More leaking discovered at Waxhoma dam
In the aftermath of a heavy rain last Thursday afternoon, leaking resumed at the Lake Waxhoma dam, east of Barnsdall.
Barnsdall Mayor Johnny Kelley said a check of the dam about 5 a.m. Saturday, May 29, revealed that water was leaking. He said that contacts had been made with Osage County Emergency Management, the Oklahoma Water Resources Board and other agencies.
Kelley said the Barnsdall area received about 3½ inches of rain Thursday afternoon, in the span of an hour to an hour and a half. The town of Barnsdall gets drinking water from Lake Waxhoma, and the mayor said the storm also resulted in additional turbidity of the water. Due to the increased turbidity, the Oklahoma Department of Environmental Quality issued a boil order Friday evening for the Barnsdall Water System.
The boil order noted that Rural Water District No. 5 purchases water from the Barnsdall Water System.
“There’s nothing wrong with the water plant,” Kelley said, clarifying the boil order was a cautionary measure.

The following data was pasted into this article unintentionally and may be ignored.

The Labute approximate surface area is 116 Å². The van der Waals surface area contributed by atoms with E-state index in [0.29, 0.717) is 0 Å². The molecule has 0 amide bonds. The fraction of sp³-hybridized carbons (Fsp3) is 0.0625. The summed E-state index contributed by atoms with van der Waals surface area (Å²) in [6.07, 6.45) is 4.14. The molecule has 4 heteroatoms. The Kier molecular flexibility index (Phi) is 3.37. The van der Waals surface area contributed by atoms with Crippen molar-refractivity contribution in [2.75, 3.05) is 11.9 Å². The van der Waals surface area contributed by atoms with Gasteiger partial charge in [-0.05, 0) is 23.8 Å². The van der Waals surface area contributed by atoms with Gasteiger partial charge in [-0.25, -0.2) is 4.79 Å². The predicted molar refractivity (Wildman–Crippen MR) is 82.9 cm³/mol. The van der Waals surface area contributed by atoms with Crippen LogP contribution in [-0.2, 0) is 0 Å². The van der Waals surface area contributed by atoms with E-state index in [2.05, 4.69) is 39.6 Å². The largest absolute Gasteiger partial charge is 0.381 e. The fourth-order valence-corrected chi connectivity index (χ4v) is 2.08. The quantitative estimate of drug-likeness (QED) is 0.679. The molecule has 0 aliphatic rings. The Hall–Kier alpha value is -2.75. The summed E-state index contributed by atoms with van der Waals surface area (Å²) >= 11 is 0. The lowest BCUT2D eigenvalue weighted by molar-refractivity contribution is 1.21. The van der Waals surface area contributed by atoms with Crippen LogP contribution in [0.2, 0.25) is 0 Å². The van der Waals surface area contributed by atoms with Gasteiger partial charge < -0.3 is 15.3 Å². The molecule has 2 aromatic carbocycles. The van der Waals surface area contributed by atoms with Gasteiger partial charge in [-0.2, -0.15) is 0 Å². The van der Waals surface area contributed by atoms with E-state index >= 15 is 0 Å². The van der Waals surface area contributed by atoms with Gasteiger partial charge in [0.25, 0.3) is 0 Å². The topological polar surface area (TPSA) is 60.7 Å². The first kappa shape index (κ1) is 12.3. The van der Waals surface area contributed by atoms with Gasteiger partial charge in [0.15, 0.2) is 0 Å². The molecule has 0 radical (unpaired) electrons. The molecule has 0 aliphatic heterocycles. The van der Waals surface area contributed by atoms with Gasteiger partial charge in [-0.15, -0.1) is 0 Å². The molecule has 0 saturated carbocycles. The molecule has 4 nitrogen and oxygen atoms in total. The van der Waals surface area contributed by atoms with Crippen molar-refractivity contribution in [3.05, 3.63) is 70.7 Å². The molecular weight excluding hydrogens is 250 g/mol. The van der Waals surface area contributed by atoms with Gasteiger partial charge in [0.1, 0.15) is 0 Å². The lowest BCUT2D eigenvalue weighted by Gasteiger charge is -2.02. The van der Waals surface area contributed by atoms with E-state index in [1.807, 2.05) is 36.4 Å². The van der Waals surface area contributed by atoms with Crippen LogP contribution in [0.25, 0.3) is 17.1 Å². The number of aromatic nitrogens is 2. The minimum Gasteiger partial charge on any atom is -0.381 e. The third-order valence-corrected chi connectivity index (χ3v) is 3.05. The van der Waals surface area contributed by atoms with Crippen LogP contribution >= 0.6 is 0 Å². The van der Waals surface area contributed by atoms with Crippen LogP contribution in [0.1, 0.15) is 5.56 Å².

The resumption of leakage at the Lake Waxhoma dam brought engineers and hydrologists to the lake for at least the second time in a matter of about 10 days to assess the situation. Crews worked overnight from May 19 to 20 to plug a breach in the spillway at the dam. That effort required more than a million pounds of rock, and it was hoped the dam would be stable until funding could be secured for a longer-term repair and maintenance project.
Violent storms that raked across Osage County on Thursday afternoon, May 27, raised the water level at the lake and caused new problems, however.
Jerry Roberts, director of Osage County Emergency Management, said the rock that had been put in place May 19-20 held. The leaking that was discovered the morning of May 29 was in a location to the south of the previous leak, he said. Dirt had given way, he said.
Kelley said a fishing tournament that had been scheduled for the morning of May 29 — an element of the annual Big Heart Day celebration — had to be canceled.
Efforts were ongoing Saturday to pump down the water level in the lake, Kelley said, explaining that Barnsdall hopes to lower the water level and keep an eye on the dam until project funding can be arranged.
”That’s all we can do,” he said.
Roberts said the latest leak was at the top of the Lake Waxhoma dam, and he understood two large pumps were being used to attempt to lower the water level about 5 or 6 feet.
”Then they can get in there and evaluate,” he said.
A solution to the problems at the dam is expected to cost millions of dollars, and Barnsdall City Attorney John Heskett said following the May 19-20 incident that an attempt was being initiated to obtain emergency funding through the OWRB.